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Chinese Shakespeares : an intercultural study of adaptations across performance genres

Tang, Renfang


Renfang Tang


Christian M.,1968 Billing

Pavel, 1974 Dra´bek


My dissertation uses the proliferation of contemporary adaptations and performances of Shakespeare in Mainland China from the 1980s to the present as an example to demonstrate the complicated language, historical, cultural, and socio- political interactions between the Chinese and the Anglophone world during the last three decades. It is an inquiry of the (re)presentation, (re)construction, and perception of Shakespeare in contemporary China, in a period of dramatic local, social and economic changes, vis-à-vis the increasingly powerful impact of the global consumption of literary, cultural artefacts. Focusing on the interactions that take place among Shakespearean text and performance and Chinese culture, the dissertation addresses the following issues: Why should Shakespeare be associated with China? To what extent can Chinese interpretations of Shakespeare tell us about social changes in China? How has Shakespeare affected Chinese theatre and Chinese culture? How can Chinese Shakespeares contribute to the general interpretive possibilities of Shakespeare and to the global awareness of foreign Shakespeares?

Theorizations of theatrical interculturalism began in the 1970s, but until now, there has not emerged a unanimously agreed theory to explain intercultural theatre. My dissertation deploys cross-disciplinary approaches of translation studies, performance theories, cultural studies, comparative literature and the sociological theory of locality criticism to examine the mechanisms of adapting Shakespeare into Chinese theatrical forms and offers a thick account of the producing, promoting and perceiving of Shakespeare in today’s China. My analysis focuses on shifting localities that cluster around the artists, their works, and their audiences. The first chapter reviews the complexity of encounter between Shakespeare and China, laying the ground for my premise that Chinese performances of Shakespeare are invariably informed by ideological, political or cultural norms and constraints of Chinese society. Three genres of performances—huaju (spoken drama), xiqu (Chinese opera) and dianying (films)—are singled out in this study to discover key cultural and aesthetic moments of their encounter, influence and reception. Nine stage and screen productions are examined as products of the interculturalism of Chinese Shakespeares. My contention is that these intercultural productions have consciously interweaved Shakespeare and Chinese theatrical forms to resonate with the issues of Chinese society and construct the image of China in the globalised world.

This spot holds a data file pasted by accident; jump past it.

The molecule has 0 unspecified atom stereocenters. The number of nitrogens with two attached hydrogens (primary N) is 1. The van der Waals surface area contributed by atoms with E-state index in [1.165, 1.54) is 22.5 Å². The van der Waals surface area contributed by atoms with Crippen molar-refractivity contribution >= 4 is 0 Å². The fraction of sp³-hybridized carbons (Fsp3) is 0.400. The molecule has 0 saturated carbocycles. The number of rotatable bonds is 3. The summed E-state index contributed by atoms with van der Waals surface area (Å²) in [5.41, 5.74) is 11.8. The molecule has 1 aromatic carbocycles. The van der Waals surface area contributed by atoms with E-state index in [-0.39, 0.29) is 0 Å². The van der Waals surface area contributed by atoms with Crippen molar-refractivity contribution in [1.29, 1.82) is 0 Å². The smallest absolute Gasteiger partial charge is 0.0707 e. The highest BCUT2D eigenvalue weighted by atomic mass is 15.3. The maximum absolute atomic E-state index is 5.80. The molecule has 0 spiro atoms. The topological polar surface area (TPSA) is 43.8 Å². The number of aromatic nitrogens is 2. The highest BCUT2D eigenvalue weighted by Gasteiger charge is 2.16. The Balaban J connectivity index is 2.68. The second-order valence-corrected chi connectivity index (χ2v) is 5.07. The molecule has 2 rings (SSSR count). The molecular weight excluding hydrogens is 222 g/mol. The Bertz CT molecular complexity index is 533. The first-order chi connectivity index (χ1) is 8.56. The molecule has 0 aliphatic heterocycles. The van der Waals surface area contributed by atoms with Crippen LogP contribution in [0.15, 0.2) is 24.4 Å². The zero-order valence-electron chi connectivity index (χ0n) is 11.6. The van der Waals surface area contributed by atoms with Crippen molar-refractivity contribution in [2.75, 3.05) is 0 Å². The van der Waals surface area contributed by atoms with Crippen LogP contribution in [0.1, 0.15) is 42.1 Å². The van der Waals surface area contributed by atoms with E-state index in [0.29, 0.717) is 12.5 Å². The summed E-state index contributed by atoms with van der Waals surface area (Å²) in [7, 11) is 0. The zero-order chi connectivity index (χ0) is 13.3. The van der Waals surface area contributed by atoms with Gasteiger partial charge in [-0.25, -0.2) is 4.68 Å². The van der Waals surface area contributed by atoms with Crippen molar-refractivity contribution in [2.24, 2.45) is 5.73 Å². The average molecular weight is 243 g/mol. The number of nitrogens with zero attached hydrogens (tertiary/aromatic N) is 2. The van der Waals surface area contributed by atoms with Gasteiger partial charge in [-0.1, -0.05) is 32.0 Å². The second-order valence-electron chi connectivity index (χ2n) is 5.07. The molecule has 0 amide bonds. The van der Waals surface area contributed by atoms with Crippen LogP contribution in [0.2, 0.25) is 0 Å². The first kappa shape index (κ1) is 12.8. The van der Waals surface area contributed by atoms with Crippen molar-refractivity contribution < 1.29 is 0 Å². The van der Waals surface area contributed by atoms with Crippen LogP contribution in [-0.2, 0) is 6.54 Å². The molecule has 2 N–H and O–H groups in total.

Tang, R. (2016). Chinese Shakespeares : an intercultural study of adaptations across performance genres. (Thesis). University of Hull. Retrieved from

Thesis Type Thesis
Deposit Date May 13, 2020
Publicly Available Date Feb 23, 2023
Keywords Drama
Public URL
Additional Information School of Drama, Music and Screen, The University of Hull
Award Date Apr 1, 2016


Thesis (5.7 Mb)

Copyright Statement
© 2016 Tang, Renfang. All rights reserved. No part of this publication may be reproduced without the written permission of the copyright holder.

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